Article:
Blending is Robert Marnika’s latest exploration of the subtle relationships between the human being and nature. Following a sudden intuition and inspired by the inflorescence of palm trees, the artist captures the moves of an intriguing dancer becoming an abstract character together with the flowering stems.
Each image portrays the same elements – the body of a woman and palm inflorescence against a flat, unimportant background – in a unique composition where depth, boundaries and shapes are difficult to ascertain. The observer can grasp the location and function of each subject within the photo yet there are plenty of inexplicable details that blur the two together, initiating a process of metamorphosis. In an intricate game of monochromatic shadows, textures and shapes the photos indicate that the abundant fronds and the human body are cooperating in a quest to blend, protect, support and nurture each other. Nothing or nobody aims to prevail on the other: the human figure seeks a safe refuge, dissolving under the delicate flowering clusters of the palm, which in return benefits from the steadiness and creativity of the human presence.
Removing colour information is a deliberate choice that succeeds in enhancing the abstract yet very antique nature of the series. All images have been shot with a digital camera, however the approach seems traditional, as if sepia portraits or black ink illustrations were used as an artistic reference. In fact Robert Marnika had largely used film technology in the past for projects such as Quadrumiki or Visits where the boundaries between photography and painting blur into an exquisite game of nostalgia and dreamy fantasy. He not only mastered the art of post production but created his own poetic, then translated to the digital medium. In Blending the female skin is not as and defined as seen in many contemporary nude photography projects but is instead softly brushed in juxtaposition to rough, articulated, hairy stems. At times there is no depth at all so the candid branches become a screen to the woman presence, or her hair or her contemporary designer dress.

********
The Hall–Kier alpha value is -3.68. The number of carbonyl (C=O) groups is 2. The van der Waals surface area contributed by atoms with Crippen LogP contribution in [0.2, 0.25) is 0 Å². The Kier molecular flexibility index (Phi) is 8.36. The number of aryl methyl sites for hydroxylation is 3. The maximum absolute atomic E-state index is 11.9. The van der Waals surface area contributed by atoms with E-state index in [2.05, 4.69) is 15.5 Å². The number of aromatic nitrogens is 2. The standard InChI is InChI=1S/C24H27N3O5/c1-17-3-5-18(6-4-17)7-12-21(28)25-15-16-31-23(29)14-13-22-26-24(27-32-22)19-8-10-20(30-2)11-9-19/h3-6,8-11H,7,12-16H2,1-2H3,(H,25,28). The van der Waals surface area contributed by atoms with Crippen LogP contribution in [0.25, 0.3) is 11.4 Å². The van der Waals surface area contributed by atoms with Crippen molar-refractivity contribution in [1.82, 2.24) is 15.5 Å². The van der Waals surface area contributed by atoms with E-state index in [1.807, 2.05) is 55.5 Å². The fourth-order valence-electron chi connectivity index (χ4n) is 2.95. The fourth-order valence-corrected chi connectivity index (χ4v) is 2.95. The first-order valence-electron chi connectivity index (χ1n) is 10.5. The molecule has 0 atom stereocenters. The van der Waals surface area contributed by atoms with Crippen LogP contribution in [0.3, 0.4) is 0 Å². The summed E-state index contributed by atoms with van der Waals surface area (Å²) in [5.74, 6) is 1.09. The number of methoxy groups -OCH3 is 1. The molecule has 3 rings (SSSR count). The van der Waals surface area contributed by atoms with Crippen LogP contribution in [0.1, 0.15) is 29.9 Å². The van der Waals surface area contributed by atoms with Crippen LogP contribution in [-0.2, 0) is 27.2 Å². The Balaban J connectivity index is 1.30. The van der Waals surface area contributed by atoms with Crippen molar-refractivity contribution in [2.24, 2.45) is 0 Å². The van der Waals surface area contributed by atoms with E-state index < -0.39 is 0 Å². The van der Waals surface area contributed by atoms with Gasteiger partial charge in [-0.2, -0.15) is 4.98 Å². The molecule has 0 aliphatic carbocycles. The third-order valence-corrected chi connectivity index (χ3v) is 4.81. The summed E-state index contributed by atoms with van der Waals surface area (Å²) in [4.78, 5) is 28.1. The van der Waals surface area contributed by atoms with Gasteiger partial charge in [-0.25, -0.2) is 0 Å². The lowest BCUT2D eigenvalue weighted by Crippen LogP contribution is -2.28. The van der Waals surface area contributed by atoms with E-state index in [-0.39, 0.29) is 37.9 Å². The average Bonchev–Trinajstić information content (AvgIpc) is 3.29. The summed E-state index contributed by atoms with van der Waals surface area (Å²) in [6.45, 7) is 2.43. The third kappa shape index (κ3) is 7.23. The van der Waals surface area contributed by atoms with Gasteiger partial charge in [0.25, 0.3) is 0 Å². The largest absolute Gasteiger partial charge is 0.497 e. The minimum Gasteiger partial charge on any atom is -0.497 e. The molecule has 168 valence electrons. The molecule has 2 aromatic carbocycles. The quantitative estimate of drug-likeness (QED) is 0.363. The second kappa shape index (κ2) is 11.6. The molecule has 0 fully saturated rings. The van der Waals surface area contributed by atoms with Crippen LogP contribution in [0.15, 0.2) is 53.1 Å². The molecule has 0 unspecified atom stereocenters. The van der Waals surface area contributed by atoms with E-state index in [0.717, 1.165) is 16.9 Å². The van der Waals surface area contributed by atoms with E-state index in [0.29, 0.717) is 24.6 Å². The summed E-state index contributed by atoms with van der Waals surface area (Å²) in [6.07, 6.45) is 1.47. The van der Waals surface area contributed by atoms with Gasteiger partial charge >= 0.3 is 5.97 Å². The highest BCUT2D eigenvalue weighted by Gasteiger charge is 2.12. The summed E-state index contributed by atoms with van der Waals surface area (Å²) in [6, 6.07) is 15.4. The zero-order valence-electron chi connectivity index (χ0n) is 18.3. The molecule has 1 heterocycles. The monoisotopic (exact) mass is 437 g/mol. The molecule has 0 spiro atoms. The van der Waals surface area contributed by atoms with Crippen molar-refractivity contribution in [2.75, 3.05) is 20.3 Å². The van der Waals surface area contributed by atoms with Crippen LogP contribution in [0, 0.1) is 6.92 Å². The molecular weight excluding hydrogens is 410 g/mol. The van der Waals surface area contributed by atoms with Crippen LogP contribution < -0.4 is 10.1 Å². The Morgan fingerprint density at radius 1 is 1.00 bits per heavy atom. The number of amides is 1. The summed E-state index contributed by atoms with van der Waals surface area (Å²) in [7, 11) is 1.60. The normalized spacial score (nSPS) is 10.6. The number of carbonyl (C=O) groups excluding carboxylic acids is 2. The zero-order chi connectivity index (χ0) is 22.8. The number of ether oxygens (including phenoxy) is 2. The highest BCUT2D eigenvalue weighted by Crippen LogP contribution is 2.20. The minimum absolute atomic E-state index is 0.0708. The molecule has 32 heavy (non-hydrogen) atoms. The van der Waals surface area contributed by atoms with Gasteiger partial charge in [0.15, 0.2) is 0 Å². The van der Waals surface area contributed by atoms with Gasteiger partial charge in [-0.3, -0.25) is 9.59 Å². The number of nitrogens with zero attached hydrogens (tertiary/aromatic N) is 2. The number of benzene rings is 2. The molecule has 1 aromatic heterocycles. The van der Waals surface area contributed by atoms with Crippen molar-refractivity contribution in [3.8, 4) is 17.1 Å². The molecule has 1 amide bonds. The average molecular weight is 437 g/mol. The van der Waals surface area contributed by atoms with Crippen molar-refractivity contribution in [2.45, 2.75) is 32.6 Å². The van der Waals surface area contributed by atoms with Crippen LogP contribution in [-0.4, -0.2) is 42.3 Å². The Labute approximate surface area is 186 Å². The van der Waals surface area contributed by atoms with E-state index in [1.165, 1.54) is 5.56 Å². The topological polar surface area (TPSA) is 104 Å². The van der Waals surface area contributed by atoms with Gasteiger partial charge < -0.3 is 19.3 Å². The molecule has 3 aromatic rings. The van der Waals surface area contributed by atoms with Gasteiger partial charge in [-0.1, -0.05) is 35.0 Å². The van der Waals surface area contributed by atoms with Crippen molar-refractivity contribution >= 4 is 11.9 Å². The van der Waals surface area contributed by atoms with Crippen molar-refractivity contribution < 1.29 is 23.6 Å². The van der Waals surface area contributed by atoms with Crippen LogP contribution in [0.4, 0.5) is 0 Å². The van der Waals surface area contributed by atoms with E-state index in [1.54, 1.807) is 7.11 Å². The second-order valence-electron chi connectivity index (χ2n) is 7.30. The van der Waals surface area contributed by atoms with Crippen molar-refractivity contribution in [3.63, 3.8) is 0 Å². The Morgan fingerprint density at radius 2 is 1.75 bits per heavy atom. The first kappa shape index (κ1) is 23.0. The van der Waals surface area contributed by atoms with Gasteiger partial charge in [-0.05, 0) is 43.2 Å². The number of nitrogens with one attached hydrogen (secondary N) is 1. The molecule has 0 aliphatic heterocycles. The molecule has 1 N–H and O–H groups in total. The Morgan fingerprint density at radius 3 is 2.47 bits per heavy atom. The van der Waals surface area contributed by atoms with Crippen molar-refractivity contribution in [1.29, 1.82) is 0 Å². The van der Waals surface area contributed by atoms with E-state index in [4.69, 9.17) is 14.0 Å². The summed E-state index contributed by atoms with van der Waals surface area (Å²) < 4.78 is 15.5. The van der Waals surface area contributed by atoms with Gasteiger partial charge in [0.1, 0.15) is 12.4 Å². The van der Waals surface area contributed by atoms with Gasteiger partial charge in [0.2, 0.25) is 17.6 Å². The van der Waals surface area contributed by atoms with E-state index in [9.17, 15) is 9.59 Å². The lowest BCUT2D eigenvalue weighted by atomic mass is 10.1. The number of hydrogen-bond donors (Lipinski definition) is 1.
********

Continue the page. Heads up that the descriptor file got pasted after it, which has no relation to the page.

In its monastic simplicity, Blending proposes a settlement to the ever conflictual rapport between people and nature. None is superior neither inferior yet together both can grow strong and surprisingly stupendous, in prosperous harmony and absence of ego. We don’t need to establish a visual relationship through the eyes of the female as she transforms into the branches without looking for an escape. She is safe there and she will express her gratitude by sustaining the Earth when it will be its turn to be fragile and vulnerable.